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New boiler, new radiators? The pros & cons of updating your whole heating system

The benefits of a full heating system upgrade

So, you’ve decided the time has come to finally replace your old boiler and give a much-needed upgrade to your heating system. The next question is, should you overhaul the whole central heating system and replace your radiators too, while you’re at it?

In this article, we’ll look at the pros and cons of replacing the whole heating system and whether it’s necessary.

Read on to find out more…


If you’ve decided to buy a new boiler and upgrade your heating system, it would make sense to consider replacing your radiators at the same time as it would mean less disruption and cost than replacing them both separately. Let’s take a look at some of the reasons why replacing your radiators along with your boiler makes sense.

A modern Milano designer radiator


You may think all radiators are born equal, but you’d be wrong. Radiator performance has improved a huge amount in response to quality and performance regulations.

In fact, modern radiators can be up to 50% more efficient than their year 2000 counterparts. This increased efficiency leads to a decrease in energy bills, meaning that your new radiators will eventually pay for themselves.

Modern radiators also channel water more efficiently, with hot water coming into contact with more radiator surface space, whilst using much less water.

To ensure you have the correct size radiator to heat your room efficiently, you can use a BTU calculator (British Thermal Unit) and take the guesswork out of the equation.


Over time the metal pipes and radiators in your heating system can rust, this rust is collected by the water running through your system and returned to the boiler where it can collect. This collection of debris is called ‘sludge’ and it’s a good reason to replace old radiators.

Sludge can build up in old radiators and stop them from heating to full capacity. Powerflushing can sometimes remove sludge build up but starting from £500 it’s a costly treatment without a guaranteed end result. Sludge formation will begin to build up again after the powerflush as there will still be corrosion occurring in your old radiators.

System filters can be fitted to the return pipes on your boiler, which collect sludge as it passes through using powerful magnets. This can cost anything between £150-£200 for the filter and installation. Many boiler manufacturers offer an additional warranty period if you install their system filter with your new boiler.

a picture of fingers holding a pipe that is filled with sludge and sediment


Gone are the days of radiators being a purely functional part of the home aesthetic. Modern radiators can be a focal point of a stylish room, with a wider range of styles and sizes than ever before. If you’re updating your boiler then not only can you increase the efficiency with a new radiator but you can also improve your home decor with a designer radiator.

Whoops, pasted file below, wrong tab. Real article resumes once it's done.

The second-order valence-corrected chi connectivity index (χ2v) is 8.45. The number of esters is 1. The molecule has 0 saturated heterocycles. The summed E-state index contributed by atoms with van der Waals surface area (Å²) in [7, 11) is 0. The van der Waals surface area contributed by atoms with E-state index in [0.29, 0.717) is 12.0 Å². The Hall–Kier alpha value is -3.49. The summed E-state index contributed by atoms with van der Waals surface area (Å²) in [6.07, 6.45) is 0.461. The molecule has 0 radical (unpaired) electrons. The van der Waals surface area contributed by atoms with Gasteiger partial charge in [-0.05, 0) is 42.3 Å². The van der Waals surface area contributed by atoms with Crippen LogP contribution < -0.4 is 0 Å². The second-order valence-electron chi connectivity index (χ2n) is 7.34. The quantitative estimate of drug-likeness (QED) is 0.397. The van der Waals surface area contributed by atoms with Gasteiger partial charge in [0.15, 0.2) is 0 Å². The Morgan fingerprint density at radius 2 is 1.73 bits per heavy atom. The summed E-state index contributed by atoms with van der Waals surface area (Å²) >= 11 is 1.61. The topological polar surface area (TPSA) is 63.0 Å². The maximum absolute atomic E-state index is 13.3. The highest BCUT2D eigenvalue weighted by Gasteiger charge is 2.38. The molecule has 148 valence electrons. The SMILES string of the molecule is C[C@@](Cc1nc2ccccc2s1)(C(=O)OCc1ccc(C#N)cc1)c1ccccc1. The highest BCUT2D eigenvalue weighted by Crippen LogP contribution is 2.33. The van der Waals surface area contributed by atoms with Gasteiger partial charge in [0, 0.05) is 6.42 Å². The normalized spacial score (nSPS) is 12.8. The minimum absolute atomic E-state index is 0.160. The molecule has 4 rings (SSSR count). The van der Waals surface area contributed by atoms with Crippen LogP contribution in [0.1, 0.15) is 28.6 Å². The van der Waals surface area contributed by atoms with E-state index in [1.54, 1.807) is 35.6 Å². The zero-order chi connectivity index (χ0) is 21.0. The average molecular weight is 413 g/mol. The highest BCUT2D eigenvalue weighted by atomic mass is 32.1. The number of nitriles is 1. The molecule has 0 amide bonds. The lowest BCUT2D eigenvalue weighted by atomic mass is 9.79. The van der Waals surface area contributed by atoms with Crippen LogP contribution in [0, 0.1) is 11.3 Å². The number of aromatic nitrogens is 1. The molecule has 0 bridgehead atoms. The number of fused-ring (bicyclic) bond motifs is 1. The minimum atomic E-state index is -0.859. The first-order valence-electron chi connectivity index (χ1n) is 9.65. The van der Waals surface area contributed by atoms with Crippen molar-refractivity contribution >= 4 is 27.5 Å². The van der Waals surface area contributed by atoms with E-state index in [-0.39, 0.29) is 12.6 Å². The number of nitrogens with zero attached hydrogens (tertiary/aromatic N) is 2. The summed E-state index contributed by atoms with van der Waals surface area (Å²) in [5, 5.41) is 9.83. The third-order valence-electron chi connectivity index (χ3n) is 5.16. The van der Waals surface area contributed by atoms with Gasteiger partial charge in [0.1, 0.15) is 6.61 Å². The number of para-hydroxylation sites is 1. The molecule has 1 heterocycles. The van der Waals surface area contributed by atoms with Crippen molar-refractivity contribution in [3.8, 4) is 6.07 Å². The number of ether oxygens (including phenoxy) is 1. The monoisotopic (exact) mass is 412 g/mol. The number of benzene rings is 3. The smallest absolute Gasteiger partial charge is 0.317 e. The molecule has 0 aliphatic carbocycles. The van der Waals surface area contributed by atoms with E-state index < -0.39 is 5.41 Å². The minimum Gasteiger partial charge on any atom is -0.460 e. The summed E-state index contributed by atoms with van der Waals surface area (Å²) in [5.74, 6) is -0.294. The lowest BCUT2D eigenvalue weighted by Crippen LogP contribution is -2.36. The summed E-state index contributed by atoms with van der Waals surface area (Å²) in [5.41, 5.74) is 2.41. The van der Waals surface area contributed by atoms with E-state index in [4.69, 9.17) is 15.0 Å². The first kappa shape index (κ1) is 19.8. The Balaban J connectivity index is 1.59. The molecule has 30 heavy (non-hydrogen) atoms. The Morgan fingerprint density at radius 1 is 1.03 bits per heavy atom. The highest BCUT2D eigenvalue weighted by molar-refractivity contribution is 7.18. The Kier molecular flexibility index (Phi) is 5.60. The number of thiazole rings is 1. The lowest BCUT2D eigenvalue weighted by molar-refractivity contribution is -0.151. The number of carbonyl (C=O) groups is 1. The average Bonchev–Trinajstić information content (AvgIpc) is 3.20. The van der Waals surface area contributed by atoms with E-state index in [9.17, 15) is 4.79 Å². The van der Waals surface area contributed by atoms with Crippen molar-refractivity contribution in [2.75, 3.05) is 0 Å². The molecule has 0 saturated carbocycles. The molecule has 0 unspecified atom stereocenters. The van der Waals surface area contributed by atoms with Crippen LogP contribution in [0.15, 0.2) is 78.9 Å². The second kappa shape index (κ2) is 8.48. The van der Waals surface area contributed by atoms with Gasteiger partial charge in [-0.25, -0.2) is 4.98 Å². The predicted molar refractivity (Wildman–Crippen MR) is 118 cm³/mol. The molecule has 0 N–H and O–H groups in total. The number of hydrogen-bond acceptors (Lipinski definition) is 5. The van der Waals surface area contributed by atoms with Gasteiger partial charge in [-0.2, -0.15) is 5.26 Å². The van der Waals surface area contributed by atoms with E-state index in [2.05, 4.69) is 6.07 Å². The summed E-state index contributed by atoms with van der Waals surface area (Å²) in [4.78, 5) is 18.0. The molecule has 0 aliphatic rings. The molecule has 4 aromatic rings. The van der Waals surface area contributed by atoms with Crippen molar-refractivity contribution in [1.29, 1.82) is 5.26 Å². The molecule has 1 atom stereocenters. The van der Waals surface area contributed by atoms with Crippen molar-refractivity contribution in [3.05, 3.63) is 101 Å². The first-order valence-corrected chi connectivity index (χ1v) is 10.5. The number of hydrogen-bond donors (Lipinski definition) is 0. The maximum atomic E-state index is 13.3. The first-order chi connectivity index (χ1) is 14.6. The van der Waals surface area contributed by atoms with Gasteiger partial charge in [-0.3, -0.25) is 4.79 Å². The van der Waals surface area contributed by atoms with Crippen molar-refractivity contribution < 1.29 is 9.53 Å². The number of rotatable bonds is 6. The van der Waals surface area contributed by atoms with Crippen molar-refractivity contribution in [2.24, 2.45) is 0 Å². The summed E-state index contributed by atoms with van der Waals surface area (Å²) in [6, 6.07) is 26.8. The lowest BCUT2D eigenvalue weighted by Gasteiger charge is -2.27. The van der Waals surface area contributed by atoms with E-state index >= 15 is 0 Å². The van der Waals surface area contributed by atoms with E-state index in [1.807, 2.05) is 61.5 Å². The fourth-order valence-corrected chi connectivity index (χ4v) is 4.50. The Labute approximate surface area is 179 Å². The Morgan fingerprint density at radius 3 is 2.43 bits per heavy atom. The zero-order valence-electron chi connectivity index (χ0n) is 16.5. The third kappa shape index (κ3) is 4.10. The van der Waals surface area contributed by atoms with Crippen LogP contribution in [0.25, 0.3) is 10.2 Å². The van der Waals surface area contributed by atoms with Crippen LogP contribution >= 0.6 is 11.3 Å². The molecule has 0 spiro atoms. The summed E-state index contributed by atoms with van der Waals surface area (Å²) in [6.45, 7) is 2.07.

A Milano Aruba anthracite radiator on a white wall.

Paint your old rads

You could always give your old radiators a lick of paint to freshen things up but that won’t improve their efficiency, if anything a few coats of gloss will mean it will take slightly longer to heat your room.

However, modern radiators only heat by radiation up to 20%, most of the heat given off by radiators is through convection; heated air around the radiator rises and cold air is drawn into and through the radiator from underneath.

If you have an older radiator, it may be partially corroded inside, adding sludge to your system. So while a freshly painted radiator may look nice on the outside, it may be a different story on the inside.

Thermostatic radiator valves

If you are looking to make your system as efficient as possible then you may also want to consider adding thermostatic radiator valves into the mix.

Thermostatic radiator valves have a dial allowing you to control the temperature of each individual radiator in your home. Smart thermostatic radiator valves will monitor your activity in each room and heat them accordingly, you can also programme them from your smartphone.

If you’re thinking about installing new radiators then it would make sense to add thermostatic radiator valves too.

A white Milano Alpha designer radiator with thermostatic valves.

Cost implications

Replacing a boiler can be a considerable expense on it’s own, even if you pay via monthly finance.

Having your radiators replaced at the same time may seem like adding more expense, but by having new radiators at the same time as your boiler you will save money, as the system will need to be drained down anyway, making it easier for an engineer to fit them.

Additionally, many heating engineers will give you a discounted price for changing your boiler and radiators at the same time. Combining the efficiency of a new boiler and new radiators at the same time will also save you money on your heating bills.